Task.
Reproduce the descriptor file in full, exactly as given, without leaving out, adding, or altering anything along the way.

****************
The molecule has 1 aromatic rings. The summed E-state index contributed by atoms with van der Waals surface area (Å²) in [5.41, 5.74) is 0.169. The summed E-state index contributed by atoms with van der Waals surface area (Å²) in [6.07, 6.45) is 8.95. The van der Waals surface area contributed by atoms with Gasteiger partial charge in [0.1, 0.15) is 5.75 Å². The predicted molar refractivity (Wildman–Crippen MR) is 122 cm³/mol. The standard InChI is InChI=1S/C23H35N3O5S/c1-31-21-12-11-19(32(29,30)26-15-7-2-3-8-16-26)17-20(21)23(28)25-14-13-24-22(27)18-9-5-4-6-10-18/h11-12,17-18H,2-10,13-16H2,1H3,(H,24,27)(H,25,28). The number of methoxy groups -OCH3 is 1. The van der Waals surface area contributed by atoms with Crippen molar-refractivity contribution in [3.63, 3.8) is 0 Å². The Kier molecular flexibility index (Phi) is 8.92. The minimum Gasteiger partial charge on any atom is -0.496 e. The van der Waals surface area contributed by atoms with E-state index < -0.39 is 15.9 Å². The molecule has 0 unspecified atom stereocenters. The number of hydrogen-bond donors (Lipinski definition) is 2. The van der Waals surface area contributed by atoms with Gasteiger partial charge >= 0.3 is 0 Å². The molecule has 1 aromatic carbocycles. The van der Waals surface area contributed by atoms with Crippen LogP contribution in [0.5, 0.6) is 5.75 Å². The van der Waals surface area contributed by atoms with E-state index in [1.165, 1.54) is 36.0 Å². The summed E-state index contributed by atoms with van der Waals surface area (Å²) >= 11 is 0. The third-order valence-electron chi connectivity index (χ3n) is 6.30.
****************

The molecule has 1 aromatic rings. The summed E-state index contributed by atoms with van der Waals surface area (Å²) in [5.41, 5.74) is 0.169. The summed E-state index contributed by atoms with van der Waals surface area (Å²) in [6.07, 6.45) is 8.95. The van der Waals surface area contributed by atoms with Gasteiger partial charge in [0.1, 0.15) is 5.75 Å². The predicted molar refractivity (Wildman–Crippen MR) is 122 cm³/mol. The standard InChI is InChI=1S/C23H35N3O5S/c1-31-21-12-11-19(32(29,30)26-15-7-2-3-8-16-26)17-20(21)23(28)25-14-13-24-22(27)18-9-5-4-6-10-18/h11-12,17-18H,2-10,13-16H2,1H3,(H,24,27)(H,25,28). The number of methoxy groups -OCH3 is 1. The van der Waals surface area contributed by atoms with Crippen molar-refractivity contribution in [3.63, 3.8) is 0 Å². The Kier molecular flexibility index (Phi) is 8.92. The minimum Gasteiger partial charge on any atom is -0.496 e. The van der Waals surface area contributed by atoms with E-state index < -0.39 is 15.9 Å². The molecule has 0 unspecified atom stereocenters. The number of hydrogen-bond donors (Lipinski definition) is 2. The van der Waals surface area contributed by atoms with Gasteiger partial charge >= 0.3 is 0 Å². The molecule has 1 aromatic carbocycles. The van der Waals surface area contributed by atoms with Crippen LogP contribution in [0.5, 0.6) is 5.75 Å². The van der Waals surface area contributed by atoms with E-state index in [1.165, 1.54) is 36.0 Å². The summed E-state index contributed by atoms with van der Waals surface area (Å²) >= 11 is 0. The third-order valence-electron chi connectivity index (χ3n) is 6.30.